by Horace Campbell
Rasta and Resistance is a study of the Rastafarian Movement in all its manifestations, from its evolution in the hills of Jamaica to its present manifestations in the streets of Birmingham and the Shashamane Settlement in Ethiopia. It traces the cultural, political and spiritual sources of this movement of resistance, highlighting the quest for change among an oppressed people. This book serves to break the intellectual traditions which placed the stamp of millenarianism on Rasta.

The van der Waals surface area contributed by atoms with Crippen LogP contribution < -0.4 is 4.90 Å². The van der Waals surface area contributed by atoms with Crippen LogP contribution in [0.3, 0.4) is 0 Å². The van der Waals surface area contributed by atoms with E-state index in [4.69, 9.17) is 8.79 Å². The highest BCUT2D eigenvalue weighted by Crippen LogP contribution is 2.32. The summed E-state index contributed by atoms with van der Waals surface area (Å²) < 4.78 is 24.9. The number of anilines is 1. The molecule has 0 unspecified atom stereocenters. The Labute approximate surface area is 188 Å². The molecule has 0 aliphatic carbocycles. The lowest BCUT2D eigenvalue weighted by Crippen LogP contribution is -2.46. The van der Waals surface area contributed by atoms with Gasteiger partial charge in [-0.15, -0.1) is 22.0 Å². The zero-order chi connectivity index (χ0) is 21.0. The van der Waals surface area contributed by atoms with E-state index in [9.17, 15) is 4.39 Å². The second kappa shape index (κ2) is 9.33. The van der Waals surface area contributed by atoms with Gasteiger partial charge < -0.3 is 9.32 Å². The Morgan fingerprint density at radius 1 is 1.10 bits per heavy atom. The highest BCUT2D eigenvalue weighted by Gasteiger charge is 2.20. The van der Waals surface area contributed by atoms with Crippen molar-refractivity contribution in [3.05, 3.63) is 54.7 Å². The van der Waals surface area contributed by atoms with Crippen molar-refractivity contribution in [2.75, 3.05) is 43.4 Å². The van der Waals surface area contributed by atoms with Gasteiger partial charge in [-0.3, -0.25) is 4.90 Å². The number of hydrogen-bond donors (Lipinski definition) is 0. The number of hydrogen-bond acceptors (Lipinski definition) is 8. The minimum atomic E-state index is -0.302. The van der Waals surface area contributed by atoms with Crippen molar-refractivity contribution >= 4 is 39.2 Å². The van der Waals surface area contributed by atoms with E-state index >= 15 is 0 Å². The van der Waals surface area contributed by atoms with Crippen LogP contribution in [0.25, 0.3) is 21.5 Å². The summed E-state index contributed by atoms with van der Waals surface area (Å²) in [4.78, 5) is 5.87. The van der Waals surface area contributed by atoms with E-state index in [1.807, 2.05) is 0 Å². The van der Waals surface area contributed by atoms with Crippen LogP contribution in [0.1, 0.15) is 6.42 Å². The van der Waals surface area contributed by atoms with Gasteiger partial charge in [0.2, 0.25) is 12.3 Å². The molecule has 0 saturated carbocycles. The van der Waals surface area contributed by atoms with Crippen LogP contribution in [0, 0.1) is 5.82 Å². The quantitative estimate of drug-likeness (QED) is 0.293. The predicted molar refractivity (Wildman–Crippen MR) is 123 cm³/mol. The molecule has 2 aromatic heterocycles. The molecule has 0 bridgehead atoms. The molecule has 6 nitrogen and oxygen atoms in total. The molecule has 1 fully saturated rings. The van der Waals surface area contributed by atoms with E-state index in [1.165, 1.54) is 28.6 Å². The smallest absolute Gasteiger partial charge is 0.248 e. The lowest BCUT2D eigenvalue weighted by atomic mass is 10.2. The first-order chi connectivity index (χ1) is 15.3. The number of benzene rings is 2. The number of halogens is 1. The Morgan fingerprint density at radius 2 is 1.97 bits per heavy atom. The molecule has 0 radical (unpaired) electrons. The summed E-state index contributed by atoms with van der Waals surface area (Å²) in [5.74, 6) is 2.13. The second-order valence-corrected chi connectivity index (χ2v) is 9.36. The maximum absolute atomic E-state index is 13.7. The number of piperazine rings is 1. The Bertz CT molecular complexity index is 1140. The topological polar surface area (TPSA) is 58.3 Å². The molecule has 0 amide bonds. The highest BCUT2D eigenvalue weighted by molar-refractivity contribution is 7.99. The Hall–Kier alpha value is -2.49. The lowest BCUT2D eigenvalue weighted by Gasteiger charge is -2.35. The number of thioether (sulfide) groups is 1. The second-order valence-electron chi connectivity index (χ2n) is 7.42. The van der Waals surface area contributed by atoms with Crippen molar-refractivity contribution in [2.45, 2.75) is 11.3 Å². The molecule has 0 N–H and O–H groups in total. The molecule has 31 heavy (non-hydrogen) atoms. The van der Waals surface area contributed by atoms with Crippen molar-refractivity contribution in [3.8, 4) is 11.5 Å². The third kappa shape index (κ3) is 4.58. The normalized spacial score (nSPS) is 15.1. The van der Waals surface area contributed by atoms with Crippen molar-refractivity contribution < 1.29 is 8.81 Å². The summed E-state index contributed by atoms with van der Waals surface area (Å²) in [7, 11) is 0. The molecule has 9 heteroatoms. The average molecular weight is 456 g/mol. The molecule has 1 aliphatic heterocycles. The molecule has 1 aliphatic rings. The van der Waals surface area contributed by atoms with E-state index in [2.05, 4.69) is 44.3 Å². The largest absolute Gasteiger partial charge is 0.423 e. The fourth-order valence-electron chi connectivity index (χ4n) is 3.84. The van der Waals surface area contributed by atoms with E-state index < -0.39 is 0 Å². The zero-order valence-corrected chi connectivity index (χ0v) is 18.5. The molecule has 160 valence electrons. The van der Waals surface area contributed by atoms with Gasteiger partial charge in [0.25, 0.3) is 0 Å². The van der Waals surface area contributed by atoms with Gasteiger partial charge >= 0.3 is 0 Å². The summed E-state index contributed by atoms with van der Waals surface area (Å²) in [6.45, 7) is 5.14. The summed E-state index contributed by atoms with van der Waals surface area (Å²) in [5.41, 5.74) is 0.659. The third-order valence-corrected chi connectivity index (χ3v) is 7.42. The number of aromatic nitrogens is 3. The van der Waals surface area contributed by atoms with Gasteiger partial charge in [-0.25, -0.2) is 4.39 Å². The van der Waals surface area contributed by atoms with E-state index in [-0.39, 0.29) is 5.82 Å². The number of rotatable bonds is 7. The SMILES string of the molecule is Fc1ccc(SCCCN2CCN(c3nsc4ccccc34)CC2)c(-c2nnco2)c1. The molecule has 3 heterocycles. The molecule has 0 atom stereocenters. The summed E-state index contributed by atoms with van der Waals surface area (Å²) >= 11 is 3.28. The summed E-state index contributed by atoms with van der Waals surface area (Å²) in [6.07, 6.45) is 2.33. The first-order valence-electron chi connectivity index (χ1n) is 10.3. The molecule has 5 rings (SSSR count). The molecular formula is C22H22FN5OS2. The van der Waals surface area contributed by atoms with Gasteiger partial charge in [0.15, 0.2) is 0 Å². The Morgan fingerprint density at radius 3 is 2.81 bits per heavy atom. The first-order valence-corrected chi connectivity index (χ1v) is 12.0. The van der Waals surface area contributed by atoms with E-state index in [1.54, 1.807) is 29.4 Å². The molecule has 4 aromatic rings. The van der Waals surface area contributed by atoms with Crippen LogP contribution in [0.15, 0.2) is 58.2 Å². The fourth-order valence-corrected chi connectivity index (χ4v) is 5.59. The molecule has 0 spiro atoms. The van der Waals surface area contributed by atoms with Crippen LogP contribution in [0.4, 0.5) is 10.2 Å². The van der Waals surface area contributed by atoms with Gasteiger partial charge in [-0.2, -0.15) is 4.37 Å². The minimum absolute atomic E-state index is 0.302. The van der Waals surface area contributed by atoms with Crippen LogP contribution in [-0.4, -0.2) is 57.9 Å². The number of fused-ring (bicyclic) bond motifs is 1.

Absence of a political enquiry into the Rastafari of the Caribbean has always been an uncomfortable gap in the record of the Caribbean revolution. Now Horace Campbell has bade a big step towards the filling of that gap. This is not to suggest that Caribbean writers and thinkers (we should not confuse the two groups) have not done much investigation of the Rastafari way of life with all the clarity and depth which their areas of investigation permitted them; some have also ventured into the political dominion.
Cambell has many of the qualifications for the task he has undertaken. He has been struggling for some years to apply the scientific theory of society to the reality of African and Caribbean politics, and in the process has avoided the creation of false gods. -Eusi Kwayana
Paperback: 234 pages